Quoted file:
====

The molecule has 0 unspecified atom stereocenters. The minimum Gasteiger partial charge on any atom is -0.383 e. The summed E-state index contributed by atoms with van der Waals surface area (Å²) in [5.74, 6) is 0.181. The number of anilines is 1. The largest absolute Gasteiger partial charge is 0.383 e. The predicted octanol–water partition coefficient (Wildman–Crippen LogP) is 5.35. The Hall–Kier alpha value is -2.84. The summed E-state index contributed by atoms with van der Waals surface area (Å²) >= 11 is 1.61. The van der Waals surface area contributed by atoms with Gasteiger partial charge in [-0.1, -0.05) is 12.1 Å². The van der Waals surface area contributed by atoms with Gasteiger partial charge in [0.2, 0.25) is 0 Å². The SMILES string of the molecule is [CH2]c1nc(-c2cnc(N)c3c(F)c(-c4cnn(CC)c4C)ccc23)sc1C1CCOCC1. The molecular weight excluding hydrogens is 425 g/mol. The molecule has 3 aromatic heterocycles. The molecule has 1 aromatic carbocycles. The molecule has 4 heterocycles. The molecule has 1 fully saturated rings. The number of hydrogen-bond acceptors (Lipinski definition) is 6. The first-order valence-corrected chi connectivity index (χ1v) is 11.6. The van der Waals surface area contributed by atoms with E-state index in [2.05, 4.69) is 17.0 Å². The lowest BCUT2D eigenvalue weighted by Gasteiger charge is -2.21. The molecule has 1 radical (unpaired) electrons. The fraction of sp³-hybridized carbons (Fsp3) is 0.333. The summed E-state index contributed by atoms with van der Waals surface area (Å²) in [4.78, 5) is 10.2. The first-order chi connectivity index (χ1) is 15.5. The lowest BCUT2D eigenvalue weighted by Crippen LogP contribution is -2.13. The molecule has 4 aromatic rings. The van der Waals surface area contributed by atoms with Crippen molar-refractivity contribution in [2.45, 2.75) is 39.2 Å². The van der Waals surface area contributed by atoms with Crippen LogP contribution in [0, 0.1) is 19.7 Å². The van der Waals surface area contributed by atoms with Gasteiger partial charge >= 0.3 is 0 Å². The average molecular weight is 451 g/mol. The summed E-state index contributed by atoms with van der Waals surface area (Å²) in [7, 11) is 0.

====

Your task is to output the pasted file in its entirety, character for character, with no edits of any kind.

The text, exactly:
The molecule has 0 unspecified atom stereocenters. The minimum Gasteiger partial charge on any atom is -0.383 e. The summed E-state index contributed by atoms with van der Waals surface area (Å²) in [5.74, 6) is 0.181. The number of anilines is 1. The largest absolute Gasteiger partial charge is 0.383 e. The predicted octanol–water partition coefficient (Wildman–Crippen LogP) is 5.35. The Hall–Kier alpha value is -2.84. The summed E-state index contributed by atoms with van der Waals surface area (Å²) >= 11 is 1.61. The van der Waals surface area contributed by atoms with Gasteiger partial charge in [-0.1, -0.05) is 12.1 Å². The van der Waals surface area contributed by atoms with Gasteiger partial charge in [0.2, 0.25) is 0 Å². The SMILES string of the molecule is [CH2]c1nc(-c2cnc(N)c3c(F)c(-c4cnn(CC)c4C)ccc23)sc1C1CCOCC1. The molecular weight excluding hydrogens is 425 g/mol. The molecule has 3 aromatic heterocycles. The molecule has 1 aromatic carbocycles. The molecule has 4 heterocycles. The molecule has 1 fully saturated rings. The number of hydrogen-bond acceptors (Lipinski definition) is 6. The first-order valence-corrected chi connectivity index (χ1v) is 11.6. The van der Waals surface area contributed by atoms with E-state index in [2.05, 4.69) is 17.0 Å². The lowest BCUT2D eigenvalue weighted by Gasteiger charge is -2.21. The molecule has 1 radical (unpaired) electrons. The fraction of sp³-hybridized carbons (Fsp3) is 0.333. The summed E-state index contributed by atoms with van der Waals surface area (Å²) in [4.78, 5) is 10.2. The first-order chi connectivity index (χ1) is 15.5. The lowest BCUT2D eigenvalue weighted by Crippen LogP contribution is -2.13. The molecule has 4 aromatic rings. The van der Waals surface area contributed by atoms with Crippen molar-refractivity contribution in [2.45, 2.75) is 39.2 Å². The van der Waals surface area contributed by atoms with Crippen LogP contribution in [0, 0.1) is 19.7 Å². The van der Waals surface area contributed by atoms with Gasteiger partial charge >= 0.3 is 0 Å². The average molecular weight is 451 g/mol. The summed E-state index contributed by atoms with van der Waals surface area (Å²) in [7, 11) is 0.